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Why a Competitive Health Insurance Plan Matters to Employees

A Harris Poll survey shows that 86 percent of those polled and on an employer-sponsored health insurance plan stated that competitive benefits would be a major advantage when it comes to choosing a particular job.

By Vera Gruessner

- It seems that benefits and a health insurance plan majorly influence employment decisions of many Americans. An online survey completed by Harris Poll on behalf of the software company Collective Health shows that more than 75 percent of US citizens view health benefits as the main drivers of their career decisions, according to a company press release.

Employee Health Benefits

In fact, 86 percent of those polled and on an employer-sponsored health insurance plan stated that competitive benefits would be a major advantage when it comes to choosing a particular job. The survey also illustrated that up to 60 percent of people are not prepared for out-of-pocket medical bills of as much as $5,000. Also, 63 percent stated being relatively confused on some health benefit opportunities and options.

Both parents and millenials seem to have the greatest confusion among those surveyed. Up to 80 percent of women ages 18 to 34 as well as parents with children under 18 years of age stated that they were not equipped to handle an out-of-pocket medical bill as high as $5,000.

Another interesting finding from the survey is that “gym memberships, free food, or standing desks” are not more important than a competitive health insurance plan for 67 percent of polled participants. The results also show that 59 percent of consumers are confused by medical bills they’ve gotten from a clinician or medical facility.

The majority of millenials (71 percent) “are not prepared to handle an out-of-pocket medical expense of $5,000.” Additionally, most Americans are in favor of having higher monthly premiums if that means more of their medical costs are covered.

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This study is further supplemented by the survey from the Henry J. Kaiser Family Foundation and The New York Times that found 20 percent of Americans with health insurance are still struggling with paying their out-of-pocket medical bills.

Additionally, more and more people are now looking toward virtual methods of contacting their primary care provider such as through email. Kaiser Permanente conducted a study finding that 85 percent of people with higher co-pays prefer email as their initial method of communicating with their doctor.

“Outside of the Kaiser Permanente setting, there’s quite a bit of consideration among payers about how to reimburse for and account for non-visit-based care. Integrated delivery systems such as Kaiser Permanente don’t have that same struggle, but rather can focus on offering comprehensive services to the patient,” Dr. Mary E. Reed, DrPH, Research Scientist with the Kaiser Permanente Division of Research, told HealthPayerIntelligence.com.

“Our findings show that patients perceive a significant value in being able to email their providers. As external settings work out their payment systems, they may be able to recoup some of that value as well.”

The survey conducted by Harris Poll asked 2,000 participants about how a health insurance plan and benefits affect their employment decisions, their overall understanding of the options and benefits within their health insurance plan, and whether they can manage a high out-of-pocket medical cost.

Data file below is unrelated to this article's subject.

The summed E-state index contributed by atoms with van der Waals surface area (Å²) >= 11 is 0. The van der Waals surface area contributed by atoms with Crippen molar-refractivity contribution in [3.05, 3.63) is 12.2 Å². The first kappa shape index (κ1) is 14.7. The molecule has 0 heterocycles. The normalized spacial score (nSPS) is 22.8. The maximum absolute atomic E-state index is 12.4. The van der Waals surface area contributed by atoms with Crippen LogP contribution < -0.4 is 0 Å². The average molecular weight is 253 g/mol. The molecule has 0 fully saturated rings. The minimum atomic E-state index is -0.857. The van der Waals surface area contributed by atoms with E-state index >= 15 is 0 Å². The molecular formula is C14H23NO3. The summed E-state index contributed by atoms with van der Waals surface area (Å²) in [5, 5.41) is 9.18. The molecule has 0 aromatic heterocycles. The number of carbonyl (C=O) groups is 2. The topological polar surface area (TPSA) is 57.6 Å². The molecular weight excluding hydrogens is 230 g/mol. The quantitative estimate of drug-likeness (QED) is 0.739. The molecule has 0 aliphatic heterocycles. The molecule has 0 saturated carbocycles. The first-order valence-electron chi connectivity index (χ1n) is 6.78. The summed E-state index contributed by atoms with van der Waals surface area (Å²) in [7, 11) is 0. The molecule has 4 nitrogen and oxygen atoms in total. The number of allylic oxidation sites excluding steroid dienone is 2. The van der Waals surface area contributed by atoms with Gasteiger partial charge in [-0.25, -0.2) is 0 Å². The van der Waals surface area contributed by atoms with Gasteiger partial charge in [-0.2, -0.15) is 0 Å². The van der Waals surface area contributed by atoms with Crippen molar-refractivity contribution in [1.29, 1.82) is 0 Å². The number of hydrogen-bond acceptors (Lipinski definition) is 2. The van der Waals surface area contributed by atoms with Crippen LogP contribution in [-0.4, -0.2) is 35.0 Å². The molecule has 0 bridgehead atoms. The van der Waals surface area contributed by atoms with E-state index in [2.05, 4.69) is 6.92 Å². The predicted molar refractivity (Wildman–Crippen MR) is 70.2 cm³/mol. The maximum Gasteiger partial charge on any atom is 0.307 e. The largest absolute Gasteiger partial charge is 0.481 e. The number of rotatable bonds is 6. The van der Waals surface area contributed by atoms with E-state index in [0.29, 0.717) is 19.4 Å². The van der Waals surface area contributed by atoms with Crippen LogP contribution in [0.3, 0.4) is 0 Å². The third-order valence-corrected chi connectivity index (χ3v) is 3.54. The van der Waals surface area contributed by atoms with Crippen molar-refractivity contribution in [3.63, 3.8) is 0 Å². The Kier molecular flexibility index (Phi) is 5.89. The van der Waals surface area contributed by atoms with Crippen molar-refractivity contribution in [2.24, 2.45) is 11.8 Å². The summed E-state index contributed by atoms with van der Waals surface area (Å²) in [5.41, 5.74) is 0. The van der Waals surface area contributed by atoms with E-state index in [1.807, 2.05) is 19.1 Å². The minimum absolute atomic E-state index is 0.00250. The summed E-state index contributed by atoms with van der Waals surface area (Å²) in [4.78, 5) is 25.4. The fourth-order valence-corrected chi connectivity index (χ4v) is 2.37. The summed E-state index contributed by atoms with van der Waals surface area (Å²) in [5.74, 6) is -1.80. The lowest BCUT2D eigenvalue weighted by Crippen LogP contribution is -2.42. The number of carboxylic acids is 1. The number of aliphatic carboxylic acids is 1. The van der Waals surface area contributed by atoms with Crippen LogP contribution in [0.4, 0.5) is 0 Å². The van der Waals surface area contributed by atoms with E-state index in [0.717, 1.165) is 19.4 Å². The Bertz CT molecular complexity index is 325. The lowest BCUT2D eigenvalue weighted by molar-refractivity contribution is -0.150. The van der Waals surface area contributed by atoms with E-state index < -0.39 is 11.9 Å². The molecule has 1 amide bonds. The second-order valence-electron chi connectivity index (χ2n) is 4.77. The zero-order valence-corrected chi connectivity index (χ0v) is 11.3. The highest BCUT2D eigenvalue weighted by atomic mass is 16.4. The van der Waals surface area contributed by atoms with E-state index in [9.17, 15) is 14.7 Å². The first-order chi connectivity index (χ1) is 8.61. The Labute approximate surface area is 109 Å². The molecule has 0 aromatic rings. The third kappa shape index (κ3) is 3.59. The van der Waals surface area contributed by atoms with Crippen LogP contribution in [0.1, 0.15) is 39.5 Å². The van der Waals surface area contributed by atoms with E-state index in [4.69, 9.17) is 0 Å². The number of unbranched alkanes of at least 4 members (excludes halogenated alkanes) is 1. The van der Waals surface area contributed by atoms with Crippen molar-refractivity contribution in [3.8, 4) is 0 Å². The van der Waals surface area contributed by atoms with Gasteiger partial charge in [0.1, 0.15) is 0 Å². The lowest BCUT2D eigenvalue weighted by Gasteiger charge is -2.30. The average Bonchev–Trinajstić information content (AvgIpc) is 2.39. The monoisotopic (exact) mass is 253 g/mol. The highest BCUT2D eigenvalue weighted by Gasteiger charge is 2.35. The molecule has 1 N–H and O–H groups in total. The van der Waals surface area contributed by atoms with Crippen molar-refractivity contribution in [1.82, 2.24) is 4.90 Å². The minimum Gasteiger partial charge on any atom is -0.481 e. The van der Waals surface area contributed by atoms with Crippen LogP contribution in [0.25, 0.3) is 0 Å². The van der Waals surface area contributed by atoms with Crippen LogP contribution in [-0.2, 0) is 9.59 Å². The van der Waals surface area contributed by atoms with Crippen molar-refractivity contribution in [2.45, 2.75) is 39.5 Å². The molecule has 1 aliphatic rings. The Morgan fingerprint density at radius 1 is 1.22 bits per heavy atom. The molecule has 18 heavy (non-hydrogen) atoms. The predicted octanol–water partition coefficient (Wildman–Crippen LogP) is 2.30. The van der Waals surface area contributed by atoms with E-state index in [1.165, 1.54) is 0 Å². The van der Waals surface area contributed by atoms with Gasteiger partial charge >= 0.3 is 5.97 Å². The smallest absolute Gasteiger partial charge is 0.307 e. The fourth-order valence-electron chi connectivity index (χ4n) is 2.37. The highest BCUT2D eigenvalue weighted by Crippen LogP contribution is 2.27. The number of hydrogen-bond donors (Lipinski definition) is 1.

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More than half of those polled (57 percent) stated that they would not take a job that did not offer competitive healthcare benefits while 78 percent would strongly consider healthcare benefits when deciding on a job offer. If the polled participants have dependents, these statistics only become more significant with regard to a health insurance plan and medical benefits.

More than four out of five of those surveyed with a child less than 18 years of age stated that “healthcare benefits would strongly factor into their decision of where to work.” This clearly shows how vital it is for employers to offer strong healthcare coverage plans if they wish to retain their workers.

Out of all millenials surveyed, 72 percent stated being confused about each and every benefit option open to them. Additionally, 70 percent of those with children stated being confused about their health plan options and benefits.

“These findings are particularly relevant at this time as 150 million Americans are once again starting a new employer-based healthcare plan,” Rajaie Batniji, Chief Medical Officer and Co-founder of Collective Health, said in a public statement. “While Americans increasingly demand competitive healthcare benefits in the workplace, a significant majority of them still don’t understand the options available to them, which can inadvertently expose them or their dependents to increased financial risk.”

Due to all of this confusion, it may stand to reason that employers as well as health payers could move toward providing greater education among their workforce with regard to health insurance options in order to solve this important issue.

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Employers are paying attention to these types of findings and more than 90 percent of private health insurance plans are being covered by employer sponsorship, Collective Health reports. With more Americans choosing jobs based on competitive health benefits, employers and payers will need to work together to ensure that consumers are satisfied with their health coverage options.

 

Image Credit: Collective Health

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